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Norwegian NorSat-TD microsat achieves optical communication breakthrough
Artist rendering of NorSat-TD microsatellite developed by Space Flight Laboratory (SFL).
Norwegian NorSat-TD microsat achieves optical communication breakthrough
by Robert Schreiber
Berlin, Germany (SPX) Feb 01, 2024

In a significant advancement for small satellite capabilities, the NorSat-TD microsatellite, developed by the Space Flight Laboratory (SFL) for the Norwegian Space Agency (NOSA), has successfully established an optical satellite-to-ground communications link. This achievement marks a pioneering moment for a Dutch-built laser communication device and positions the NorSat-TD among the early microsatellites to accomplish this feat.

Optical communications, utilizing laser technology, are known for their ability to transmit larger data sets at faster rates and with greater security compared to traditional radio frequency communications. This technology is particularly crucial for low Earth orbit applications like Earth observation, telecommunications, atmospheric monitoring, maritime ship tracking, and space astronomy, where reliable data transmission is vital.

Dr. Robert E. Zee, Director of SFL, highlighted the importance of this development: "The successful demonstration of satellite-to-ground communication by the 35-kg NorSat-TD microsatellite greatly expands the utility of affordable smaller satellites that are more cost effective than traditional spacecraft to develop, launch, and operate."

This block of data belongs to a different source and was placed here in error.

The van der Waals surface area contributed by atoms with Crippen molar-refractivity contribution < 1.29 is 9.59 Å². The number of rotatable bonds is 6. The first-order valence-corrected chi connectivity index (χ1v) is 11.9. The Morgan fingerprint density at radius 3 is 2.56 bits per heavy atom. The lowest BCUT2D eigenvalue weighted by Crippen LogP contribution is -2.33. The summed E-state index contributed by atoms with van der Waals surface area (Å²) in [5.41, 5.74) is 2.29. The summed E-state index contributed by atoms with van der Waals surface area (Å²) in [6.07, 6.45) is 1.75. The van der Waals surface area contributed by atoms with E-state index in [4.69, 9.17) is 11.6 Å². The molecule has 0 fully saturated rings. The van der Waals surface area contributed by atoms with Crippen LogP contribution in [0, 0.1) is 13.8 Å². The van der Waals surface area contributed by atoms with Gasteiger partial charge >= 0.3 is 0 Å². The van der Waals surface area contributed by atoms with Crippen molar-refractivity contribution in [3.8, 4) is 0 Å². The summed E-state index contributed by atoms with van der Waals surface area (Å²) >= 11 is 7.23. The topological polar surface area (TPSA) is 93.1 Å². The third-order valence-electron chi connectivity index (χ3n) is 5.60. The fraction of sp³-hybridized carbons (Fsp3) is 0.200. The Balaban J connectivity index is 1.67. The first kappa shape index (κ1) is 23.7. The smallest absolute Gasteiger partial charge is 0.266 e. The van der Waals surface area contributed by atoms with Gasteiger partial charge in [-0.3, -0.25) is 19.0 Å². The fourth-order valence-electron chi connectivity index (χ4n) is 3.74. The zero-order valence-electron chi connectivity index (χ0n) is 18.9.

The NorSat-TD microsatellite integrates two essential technologies for optical communications. The first is precise attitude control, a challenging feat for low-mass spacecraft. This control enables the microsatellite to accurately and continuously align with a ground station during its rapid orbital passage. The NorSat-TD incorporates groundbreaking small satellite stability and pointing capabilities, a testament to SFL's expertise honed across dozens of missions.

The second critical element is the onboard Small Communication Active Terminal (SmallCAT) laser communication system, developed by a consortium led by TNO (The Netherlands Organization for Applied Scientific Research). This system includes a high-quality laser terminal with a fine steering mirror, essential for locking the narrow optical beam onto a ground station beacon.

NOSA Senior Advisor, Tyler Jones, commented on the achievement: "The quality of the pointing performance of SFL's DEFIANT bus speaks for itself. NOSA is also pleased with the flexibility and problem solving that SFL demonstrated while accommodating the SmallCAT terminal in the NorSat-TD design, and working through payload evolutions with TNO."

Launched in April 2023, NorSat-TD represents the sixth mission developed by SFL for Norway. While primarily designed for maritime ship tracking, the demonstration microsatellite also carried experimental payloads for enhanced GPS positioning, spacecraft tracking by laser, and iodine-fueled propulsion, in addition to the SmallCAT terminal. The forthcoming NorSat-4, scheduled for a 2024 launch, will feature a novel low-light imaging sensor, further demonstrating SFL's commitment to advancing satellite technology.

This successful demonstration by NorSat-TD not only signifies a leap in the capabilities of microsatellites but also paves the way for more efficient and secure satellite communication methods, essential for the ever-expanding scope of space-based applications.

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